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Building communicative competence and motivation among diverse learners of Zapotec in Teotitlan del Valle
|Title:||Building communicative competence and motivation among diverse learners of Zapotec in Teotitlan del Valle|
|Authors:||Chávez Santiago, Janet|
|Contributors:||Chávez Santiago, Janet (speaker)|
|Date Issued:||12 Mar 2015|
|Description:||The Indigenous language of Teotitlan del Valle, Oaxaca, Mexico, is widely spoken by adult community members, but children are no longer learning Valley Zapotec / Dixza, resulting in a state of increasing endangerment. Due to social discrimination, many parents speak to their children only in Spanish, and youth are drawn towards Spanish-dominant culture. This paper presents my experience as a speaker of Dixza with training in language pedagogy, in the development and implementation of a Dixza as a second language program. I will discuss the curriculum and methods I have developed, the positive dynamics I have observed between learners from outside and inside the community, and future goals.|
The Te ganiun dixza xte Xigie program has been run since 2012 within the Research Library Juan de Cordova in the city of Oaxaca, 45 minutes from the community of Teotitlan. With the goal for all interested students to learn, value and enjoy Zapotec language and culture, I have developed a 3 semester curriculum based on functional and practical topics that allow students to maintain a conversation in a real environment, including daily life, festivities, the market, or a visit with family and friends. To meet these communication goals I have drawn on a variety of language teaching methods, including the Communicative Approach (e.g. Richards & Rodgers, 2001) and Total Physical Response (Asher, 1969). From the very first session, students find themselves producing meaningful phrases that they can apply in real contexts. I continually seek ways to motivate them, increase their participation, and help them to feel relaxed when producing the language.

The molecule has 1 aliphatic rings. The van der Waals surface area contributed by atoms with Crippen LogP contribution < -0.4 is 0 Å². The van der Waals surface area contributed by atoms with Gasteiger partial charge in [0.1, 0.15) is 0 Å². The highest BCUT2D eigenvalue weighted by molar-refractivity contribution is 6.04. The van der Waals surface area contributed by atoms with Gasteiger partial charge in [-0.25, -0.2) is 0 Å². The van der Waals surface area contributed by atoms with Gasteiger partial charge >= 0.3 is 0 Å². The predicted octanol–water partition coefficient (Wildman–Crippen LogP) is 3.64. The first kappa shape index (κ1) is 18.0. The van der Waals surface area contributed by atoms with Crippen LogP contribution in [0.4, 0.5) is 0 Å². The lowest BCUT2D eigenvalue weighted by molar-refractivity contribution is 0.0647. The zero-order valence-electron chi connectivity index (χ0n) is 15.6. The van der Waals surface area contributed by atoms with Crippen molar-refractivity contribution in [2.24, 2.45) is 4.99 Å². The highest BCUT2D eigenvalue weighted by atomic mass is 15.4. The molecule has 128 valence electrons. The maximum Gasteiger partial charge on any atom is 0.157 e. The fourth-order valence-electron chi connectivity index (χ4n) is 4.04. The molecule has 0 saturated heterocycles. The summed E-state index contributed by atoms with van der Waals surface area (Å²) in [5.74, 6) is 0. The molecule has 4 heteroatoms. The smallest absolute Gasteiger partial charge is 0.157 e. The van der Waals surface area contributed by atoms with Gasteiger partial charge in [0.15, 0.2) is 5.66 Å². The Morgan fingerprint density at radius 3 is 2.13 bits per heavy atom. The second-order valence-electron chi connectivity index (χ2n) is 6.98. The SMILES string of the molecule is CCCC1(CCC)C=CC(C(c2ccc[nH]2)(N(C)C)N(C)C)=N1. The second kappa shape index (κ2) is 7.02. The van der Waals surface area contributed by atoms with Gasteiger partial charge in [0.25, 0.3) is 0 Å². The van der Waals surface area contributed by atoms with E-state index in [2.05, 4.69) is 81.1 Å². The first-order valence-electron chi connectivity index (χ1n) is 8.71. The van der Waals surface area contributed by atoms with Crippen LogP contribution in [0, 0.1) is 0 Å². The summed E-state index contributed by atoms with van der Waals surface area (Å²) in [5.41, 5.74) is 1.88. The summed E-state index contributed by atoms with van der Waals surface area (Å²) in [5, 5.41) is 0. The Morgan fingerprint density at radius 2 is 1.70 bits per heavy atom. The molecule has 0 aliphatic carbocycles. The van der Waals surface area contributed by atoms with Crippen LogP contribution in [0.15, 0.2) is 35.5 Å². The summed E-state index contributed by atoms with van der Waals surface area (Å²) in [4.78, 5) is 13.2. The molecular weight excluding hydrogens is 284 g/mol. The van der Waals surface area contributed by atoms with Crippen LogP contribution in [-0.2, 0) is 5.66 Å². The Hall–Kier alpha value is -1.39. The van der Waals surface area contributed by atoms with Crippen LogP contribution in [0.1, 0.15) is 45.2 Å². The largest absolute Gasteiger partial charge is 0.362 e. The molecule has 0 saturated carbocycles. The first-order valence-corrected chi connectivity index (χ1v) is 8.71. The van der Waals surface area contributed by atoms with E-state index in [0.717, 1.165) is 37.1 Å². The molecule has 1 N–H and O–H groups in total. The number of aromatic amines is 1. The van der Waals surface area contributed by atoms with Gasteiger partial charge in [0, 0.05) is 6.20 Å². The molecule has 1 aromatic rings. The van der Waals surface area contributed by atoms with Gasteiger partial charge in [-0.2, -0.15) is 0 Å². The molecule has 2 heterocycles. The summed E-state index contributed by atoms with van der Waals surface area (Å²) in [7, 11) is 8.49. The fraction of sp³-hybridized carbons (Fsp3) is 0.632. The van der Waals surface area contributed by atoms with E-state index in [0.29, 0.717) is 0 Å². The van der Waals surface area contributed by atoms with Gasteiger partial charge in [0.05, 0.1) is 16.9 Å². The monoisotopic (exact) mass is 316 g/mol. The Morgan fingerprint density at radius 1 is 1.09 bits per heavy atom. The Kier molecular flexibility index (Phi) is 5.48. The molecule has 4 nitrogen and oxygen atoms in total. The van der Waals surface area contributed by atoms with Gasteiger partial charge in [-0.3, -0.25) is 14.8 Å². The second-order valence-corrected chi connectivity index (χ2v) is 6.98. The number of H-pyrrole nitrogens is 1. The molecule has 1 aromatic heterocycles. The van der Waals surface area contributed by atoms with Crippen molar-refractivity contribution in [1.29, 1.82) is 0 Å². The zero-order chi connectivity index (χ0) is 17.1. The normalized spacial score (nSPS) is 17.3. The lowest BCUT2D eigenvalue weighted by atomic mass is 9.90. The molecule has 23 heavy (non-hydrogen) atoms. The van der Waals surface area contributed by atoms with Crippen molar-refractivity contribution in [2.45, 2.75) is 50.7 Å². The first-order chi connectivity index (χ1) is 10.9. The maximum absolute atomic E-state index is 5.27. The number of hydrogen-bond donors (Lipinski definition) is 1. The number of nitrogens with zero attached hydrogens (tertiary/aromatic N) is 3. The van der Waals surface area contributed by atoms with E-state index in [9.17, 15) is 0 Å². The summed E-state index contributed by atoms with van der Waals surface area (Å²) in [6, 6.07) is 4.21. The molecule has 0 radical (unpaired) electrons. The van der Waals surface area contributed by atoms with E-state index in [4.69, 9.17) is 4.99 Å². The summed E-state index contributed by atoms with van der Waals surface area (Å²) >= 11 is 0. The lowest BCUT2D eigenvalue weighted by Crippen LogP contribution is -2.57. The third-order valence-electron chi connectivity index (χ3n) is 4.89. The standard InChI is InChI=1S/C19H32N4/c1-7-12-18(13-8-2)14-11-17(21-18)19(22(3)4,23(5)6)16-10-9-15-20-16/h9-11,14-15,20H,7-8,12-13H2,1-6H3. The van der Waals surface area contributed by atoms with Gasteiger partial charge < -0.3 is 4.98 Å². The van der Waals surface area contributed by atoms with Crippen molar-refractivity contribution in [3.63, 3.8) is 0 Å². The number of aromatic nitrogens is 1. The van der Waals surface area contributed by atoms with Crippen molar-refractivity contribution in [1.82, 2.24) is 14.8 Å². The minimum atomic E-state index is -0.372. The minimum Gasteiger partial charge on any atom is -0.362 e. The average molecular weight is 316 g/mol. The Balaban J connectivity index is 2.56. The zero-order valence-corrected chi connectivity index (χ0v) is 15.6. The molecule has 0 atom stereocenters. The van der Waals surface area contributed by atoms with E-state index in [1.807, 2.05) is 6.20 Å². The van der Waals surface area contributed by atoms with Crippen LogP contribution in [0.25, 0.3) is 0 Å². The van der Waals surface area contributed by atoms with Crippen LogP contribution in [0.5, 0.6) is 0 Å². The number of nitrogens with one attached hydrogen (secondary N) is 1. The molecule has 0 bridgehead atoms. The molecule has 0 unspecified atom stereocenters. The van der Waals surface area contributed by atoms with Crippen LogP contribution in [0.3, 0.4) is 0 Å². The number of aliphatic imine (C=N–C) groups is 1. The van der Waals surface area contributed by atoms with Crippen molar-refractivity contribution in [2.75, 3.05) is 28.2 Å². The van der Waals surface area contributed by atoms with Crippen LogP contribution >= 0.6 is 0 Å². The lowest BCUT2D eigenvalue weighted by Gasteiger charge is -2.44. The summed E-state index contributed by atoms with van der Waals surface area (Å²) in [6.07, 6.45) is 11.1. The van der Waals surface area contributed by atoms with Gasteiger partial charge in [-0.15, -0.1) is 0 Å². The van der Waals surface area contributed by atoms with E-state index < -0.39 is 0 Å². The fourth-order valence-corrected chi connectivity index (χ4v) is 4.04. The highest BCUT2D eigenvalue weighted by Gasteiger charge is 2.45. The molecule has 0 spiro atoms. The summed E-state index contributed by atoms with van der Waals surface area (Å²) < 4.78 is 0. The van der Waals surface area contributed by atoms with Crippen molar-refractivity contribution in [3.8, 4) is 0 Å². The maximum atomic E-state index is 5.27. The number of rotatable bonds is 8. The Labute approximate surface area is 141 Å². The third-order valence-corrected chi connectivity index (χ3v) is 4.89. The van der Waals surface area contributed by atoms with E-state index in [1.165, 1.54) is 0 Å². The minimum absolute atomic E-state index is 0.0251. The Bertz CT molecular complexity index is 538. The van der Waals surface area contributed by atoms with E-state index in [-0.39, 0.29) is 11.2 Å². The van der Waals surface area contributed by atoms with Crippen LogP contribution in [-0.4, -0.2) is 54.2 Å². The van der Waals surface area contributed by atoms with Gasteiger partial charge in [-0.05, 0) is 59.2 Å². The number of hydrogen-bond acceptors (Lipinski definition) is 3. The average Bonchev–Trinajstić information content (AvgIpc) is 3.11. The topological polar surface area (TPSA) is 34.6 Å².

As part of the goal of increasing student's appreciation of Zapotec culture, the program includes visits to Teotitlan where students share experiences of the language and culture with native speakers. This activity not only has enforced the knowledge of the students, but also has motivated some parents and children from the village to revalue and use Dixza. Seeing and listening to people who are not from the village holding a conversation in Dixza has also increased the interest of the youth to speak the language. In a social context that continues to devalue Indigenous languages, this program has increased appreciation among students from outside the community, as well as among community insiders. A future goal is adapting the course to be taught to learners in the village context. The presentation will be given in English and Dixza.
Asher, J. J. (1969), The Total Physical Response Approach to Second Language Learning. The Modern Language Journal, 53: 3–17.
Richards, J. C., & Rodgers, T. S. (2001), Approaches and Methods in Language Teaching. Cambridge: Cambridge University Press.
|Rights:||Creative Commons Attribution-Noncommercial-Share Alike 3.0 Unported|
|Appears in Collections:||
4th International Conference on Language Documentation and Conservation (ICLDC)|
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